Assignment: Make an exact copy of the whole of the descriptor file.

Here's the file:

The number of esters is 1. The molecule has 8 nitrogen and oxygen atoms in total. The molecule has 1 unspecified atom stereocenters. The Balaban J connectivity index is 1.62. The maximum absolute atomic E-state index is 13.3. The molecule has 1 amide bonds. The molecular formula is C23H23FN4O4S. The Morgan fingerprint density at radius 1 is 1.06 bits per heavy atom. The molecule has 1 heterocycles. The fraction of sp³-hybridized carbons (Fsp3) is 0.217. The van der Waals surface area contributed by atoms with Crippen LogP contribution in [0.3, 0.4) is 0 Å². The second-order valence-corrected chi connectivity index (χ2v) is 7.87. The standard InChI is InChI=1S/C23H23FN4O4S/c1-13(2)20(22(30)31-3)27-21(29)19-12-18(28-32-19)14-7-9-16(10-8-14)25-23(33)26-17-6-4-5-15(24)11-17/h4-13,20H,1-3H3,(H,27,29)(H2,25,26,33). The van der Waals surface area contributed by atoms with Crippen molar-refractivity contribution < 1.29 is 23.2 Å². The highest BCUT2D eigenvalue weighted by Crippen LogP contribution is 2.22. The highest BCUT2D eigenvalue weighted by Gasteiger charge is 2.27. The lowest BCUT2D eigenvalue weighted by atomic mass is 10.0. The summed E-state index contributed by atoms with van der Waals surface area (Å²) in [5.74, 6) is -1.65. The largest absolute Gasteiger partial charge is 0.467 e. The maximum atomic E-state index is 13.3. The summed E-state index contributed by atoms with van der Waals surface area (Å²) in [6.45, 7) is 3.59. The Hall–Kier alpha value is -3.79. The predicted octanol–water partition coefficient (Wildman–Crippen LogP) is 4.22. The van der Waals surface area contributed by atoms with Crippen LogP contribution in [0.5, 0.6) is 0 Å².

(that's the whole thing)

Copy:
The number of esters is 1. The molecule has 8 nitrogen and oxygen atoms in total. The molecule has 1 unspecified atom stereocenters. The Balaban J connectivity index is 1.62. The maximum absolute atomic E-state index is 13.3. The molecule has 1 amide bonds. The molecular formula is C23H23FN4O4S. The Morgan fingerprint density at radius 1 is 1.06 bits per heavy atom. The molecule has 1 heterocycles. The fraction of sp³-hybridized carbons (Fsp3) is 0.217. The van der Waals surface area contributed by atoms with Crippen LogP contribution in [0.3, 0.4) is 0 Å². The second-order valence-corrected chi connectivity index (χ2v) is 7.87. The standard InChI is InChI=1S/C23H23FN4O4S/c1-13(2)20(22(30)31-3)27-21(29)19-12-18(28-32-19)14-7-9-16(10-8-14)25-23(33)26-17-6-4-5-15(24)11-17/h4-13,20H,1-3H3,(H,27,29)(H2,25,26,33). The van der Waals surface area contributed by atoms with Crippen molar-refractivity contribution < 1.29 is 23.2 Å². The highest BCUT2D eigenvalue weighted by Crippen LogP contribution is 2.22. The highest BCUT2D eigenvalue weighted by Gasteiger charge is 2.27. The lowest BCUT2D eigenvalue weighted by atomic mass is 10.0. The summed E-state index contributed by atoms with van der Waals surface area (Å²) in [5.74, 6) is -1.65. The largest absolute Gasteiger partial charge is 0.467 e. The maximum atomic E-state index is 13.3. The summed E-state index contributed by atoms with van der Waals surface area (Å²) in [6.45, 7) is 3.59. The Hall–Kier alpha value is -3.79. The predicted octanol–water partition coefficient (Wildman–Crippen LogP) is 4.22. The van der Waals surface area contributed by atoms with Crippen LogP contribution in [0.5, 0.6) is 0 Å².